Hot pink typewriter love: An interview with Silent Type editor Cheryl Lowry
I’ve been bidding intermittently on typewriters on eBay for ages. Somehow I always manage to lose the auctions, however, and have never actually purchased any of the awesome, old-fashioned “silent” or “portable” typewriters of my dreams. Feeling glum about a recent loss (a pink Royal typewriter), I typed the magic words “pink typewriter” into a Google image search, and discovered Cheryl Lowry’s website, Strikethru.net. Besides offering a great photo of her hot-pink spraypainted typewriter, the blog is dedicated to typewriters, “typecasting” (i.e. writing about typewriters), and various other anachronistic activities and ephemera. It’s also the home of her excellent zine, Silent Type, about which I was able to ask her a few questions.
Black Heart: Why have typewriters so captured your imagination that you’ve made a zine about them?
Cheryl Lowry: Typewriters are beautiful objects. Mechanically complex, elegantly designed, they reflect a century of slow evolution in product design. Using them is a tactile joy. I sensed that people needed a reminder of this, or an introduction, if they never experienced it in the first place.
BH: What made you decide to start a zine, as opposed to a blog about typewriters?
CL: I’ve actually blogged about typewriters since 2007, at strikethru.net. The community of people I’ve met through this site became the authors and audience for the zine, which is ironic, since the Internet is often accused of killing off zines. To the contrary, it can be used to grow audiences for print.
BH: How did you decide what types of items to include, and will Silent Type have themes in future issues?
CL: I’ve been pretty open with the theme so far: anything related to retrotech, with more restrictions on format; issue 1 prose and poetry, issue 2 just poetry. Typewriters and poetry strike me as a logical pairing, since it’s said both are doomed. For the third issue, should I do one, I’m leaning toward instructional information about typewriters—people in the typosphere (the community of typewriter bloggers) have come up with many innovative ways to modify typewriters, ribbons, and paper, and I’d like to see this information compiled in a Silent Type.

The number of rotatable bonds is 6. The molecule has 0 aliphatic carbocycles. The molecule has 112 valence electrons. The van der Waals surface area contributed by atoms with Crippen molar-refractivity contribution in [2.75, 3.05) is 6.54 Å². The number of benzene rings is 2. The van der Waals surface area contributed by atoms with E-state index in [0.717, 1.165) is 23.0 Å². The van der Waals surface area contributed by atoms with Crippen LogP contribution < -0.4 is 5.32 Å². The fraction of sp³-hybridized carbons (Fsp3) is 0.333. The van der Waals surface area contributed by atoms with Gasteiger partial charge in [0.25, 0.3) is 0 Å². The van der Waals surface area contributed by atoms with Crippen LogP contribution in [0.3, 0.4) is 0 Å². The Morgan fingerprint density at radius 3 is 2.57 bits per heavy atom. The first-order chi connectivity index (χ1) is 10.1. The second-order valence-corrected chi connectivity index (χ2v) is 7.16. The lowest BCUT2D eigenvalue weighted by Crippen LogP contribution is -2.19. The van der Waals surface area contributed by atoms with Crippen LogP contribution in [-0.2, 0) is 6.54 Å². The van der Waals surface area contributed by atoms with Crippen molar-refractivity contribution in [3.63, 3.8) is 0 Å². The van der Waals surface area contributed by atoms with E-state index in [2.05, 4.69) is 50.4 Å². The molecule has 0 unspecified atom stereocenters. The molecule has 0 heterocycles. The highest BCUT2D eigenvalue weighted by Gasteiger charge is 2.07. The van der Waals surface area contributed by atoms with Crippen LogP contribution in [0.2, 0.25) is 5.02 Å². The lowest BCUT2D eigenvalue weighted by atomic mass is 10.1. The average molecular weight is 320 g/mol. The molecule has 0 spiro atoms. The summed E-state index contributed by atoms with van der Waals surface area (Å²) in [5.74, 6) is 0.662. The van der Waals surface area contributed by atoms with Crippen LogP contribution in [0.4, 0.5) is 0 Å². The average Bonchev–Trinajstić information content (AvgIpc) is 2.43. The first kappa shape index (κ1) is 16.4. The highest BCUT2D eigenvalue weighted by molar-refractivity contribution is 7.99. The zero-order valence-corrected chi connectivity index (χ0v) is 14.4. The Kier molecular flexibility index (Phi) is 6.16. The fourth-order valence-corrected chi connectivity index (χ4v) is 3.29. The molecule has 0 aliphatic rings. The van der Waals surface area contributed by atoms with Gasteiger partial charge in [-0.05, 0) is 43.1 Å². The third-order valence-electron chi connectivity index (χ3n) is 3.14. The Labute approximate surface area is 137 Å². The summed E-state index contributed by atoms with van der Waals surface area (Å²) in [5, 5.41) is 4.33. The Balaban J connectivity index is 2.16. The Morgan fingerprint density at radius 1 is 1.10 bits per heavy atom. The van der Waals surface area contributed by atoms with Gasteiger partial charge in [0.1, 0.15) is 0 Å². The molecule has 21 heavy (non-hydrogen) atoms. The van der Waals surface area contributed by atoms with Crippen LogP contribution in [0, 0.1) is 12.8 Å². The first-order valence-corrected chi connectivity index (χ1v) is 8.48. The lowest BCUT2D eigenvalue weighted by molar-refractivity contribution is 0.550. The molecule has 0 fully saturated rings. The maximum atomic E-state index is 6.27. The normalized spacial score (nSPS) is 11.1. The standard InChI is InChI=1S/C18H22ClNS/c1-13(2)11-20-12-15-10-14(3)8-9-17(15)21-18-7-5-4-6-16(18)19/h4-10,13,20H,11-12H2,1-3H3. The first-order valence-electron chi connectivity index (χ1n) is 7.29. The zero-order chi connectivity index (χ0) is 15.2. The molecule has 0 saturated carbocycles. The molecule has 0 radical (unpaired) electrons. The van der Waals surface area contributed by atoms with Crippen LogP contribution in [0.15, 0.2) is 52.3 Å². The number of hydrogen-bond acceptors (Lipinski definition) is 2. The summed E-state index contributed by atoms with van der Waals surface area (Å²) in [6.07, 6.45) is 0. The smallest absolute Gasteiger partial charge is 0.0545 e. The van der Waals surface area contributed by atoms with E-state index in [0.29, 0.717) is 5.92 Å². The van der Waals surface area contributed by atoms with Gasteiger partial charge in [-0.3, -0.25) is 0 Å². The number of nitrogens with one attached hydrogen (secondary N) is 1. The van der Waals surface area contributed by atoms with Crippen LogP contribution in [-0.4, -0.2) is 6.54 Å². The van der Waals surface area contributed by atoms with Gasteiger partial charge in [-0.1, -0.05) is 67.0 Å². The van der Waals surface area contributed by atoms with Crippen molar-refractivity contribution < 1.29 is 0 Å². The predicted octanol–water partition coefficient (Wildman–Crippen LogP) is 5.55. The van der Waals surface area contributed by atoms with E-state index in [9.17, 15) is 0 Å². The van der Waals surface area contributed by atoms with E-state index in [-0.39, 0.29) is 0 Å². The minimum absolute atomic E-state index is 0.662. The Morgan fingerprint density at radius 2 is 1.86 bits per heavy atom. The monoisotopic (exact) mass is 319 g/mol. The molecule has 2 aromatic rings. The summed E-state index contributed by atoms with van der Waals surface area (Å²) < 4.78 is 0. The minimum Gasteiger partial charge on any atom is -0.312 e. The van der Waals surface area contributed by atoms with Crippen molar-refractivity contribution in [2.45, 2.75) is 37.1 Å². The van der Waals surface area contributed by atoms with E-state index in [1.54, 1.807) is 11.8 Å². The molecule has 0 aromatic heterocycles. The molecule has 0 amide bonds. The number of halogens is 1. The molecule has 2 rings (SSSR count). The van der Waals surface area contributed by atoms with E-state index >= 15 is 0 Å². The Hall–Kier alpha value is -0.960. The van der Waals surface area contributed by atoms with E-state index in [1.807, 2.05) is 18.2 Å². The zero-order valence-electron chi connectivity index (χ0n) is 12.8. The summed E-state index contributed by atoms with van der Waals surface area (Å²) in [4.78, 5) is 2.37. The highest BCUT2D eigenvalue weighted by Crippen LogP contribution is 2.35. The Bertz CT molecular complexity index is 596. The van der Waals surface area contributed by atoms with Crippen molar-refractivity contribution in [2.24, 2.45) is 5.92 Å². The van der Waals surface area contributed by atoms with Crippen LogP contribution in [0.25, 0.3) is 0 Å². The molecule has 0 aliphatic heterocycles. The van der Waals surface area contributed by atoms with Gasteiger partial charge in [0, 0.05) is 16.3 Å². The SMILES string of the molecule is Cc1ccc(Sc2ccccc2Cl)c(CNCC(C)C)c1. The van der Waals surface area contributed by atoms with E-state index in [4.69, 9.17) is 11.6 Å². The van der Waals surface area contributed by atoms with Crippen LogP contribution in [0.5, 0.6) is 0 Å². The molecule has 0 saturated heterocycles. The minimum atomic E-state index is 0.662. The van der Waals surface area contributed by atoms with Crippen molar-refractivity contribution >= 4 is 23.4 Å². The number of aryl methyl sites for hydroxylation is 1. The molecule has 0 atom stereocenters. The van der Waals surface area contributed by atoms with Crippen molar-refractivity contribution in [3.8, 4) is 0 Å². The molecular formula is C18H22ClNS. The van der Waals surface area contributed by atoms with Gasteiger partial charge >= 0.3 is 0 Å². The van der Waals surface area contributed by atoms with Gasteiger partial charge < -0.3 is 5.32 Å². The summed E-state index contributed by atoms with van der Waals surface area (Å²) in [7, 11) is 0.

BH: You spray-painted your typewriter pink, which is awesome; do you have any special tips, tools or ideas for those seeking to replicate the Pink Typewriter, or hints for keeping parts you don’t want painted from coming under fire?
CL: I have been meaning to do a blog post on this (or perhaps, a piece in Silent Type 3). I have no particular painting skills, I just found a machine that was easy to take apart (it was a Hermes Rocket with a shell attached by screws) and had a rough metal finish that took well to paint. I made sure to clean the parts I intended to paint, and then set them on a cardboard box and painted them with craft spray paint, using long, even strokes. When the shell dried I just placed it back on the typewriter. This is how you avoid spray painting the typebars, platen, and other parts you don’t want affected. I’d advise finding a typewriter that comes apart easily with a screwdriver, and has a metal (not plastic) body.
BH: How many typewriters do you currently own?
CL: This morning I had nine, this evening I have six. I just gave away three at a type-in event this afternoon. I try to keep my total number under 10, as they can be difficult to find places for around the house!
BH: How did you acquire your first (or favorite) typewriter?
CL: I grew up using a 1970’s Smith-Corona Sterling, on which I wrote bad fan fiction about Huey Lewis and the News when I was in junior high. I wish I was kidding about this.
BH: Will you, indeed, be making another issue of Silent Type?
CL: After (barely) finishing issue 2 during an extremely overscheduled year, I swore off of further Silent Types, but I still am considering the “instructional” 3rd issue nonetheless.
BH: With the increasingly digital world we live in, what role does ancient technology like the “portable” or “silent” typewriter play?
CL: As analog and offline options to read and write become more scarce (the closing of bookstores, interacting with screens around the clock) I believe people will begin to seek deliberate experiences to disconnect and regain their solitude and concentration. The typewriter provides the perfect opportunity to rediscover the joy of monotasking.
BH: What’s your favorite brand of typewriter?
CL: Olympia, which is a German brand. Olympia typewriters are solid and well-made in a way you’ll rarely experience with modern products.
BH: If you could be typing anywhere in the world, where would it be—and why?
CL: A sidewalk cafe in Paris. I went to Paris in 2009, but regrettably didn’t bring a typewriter along. Typing, watching people, and drinking wine in Paris would be the perfect way to pass an afternoon.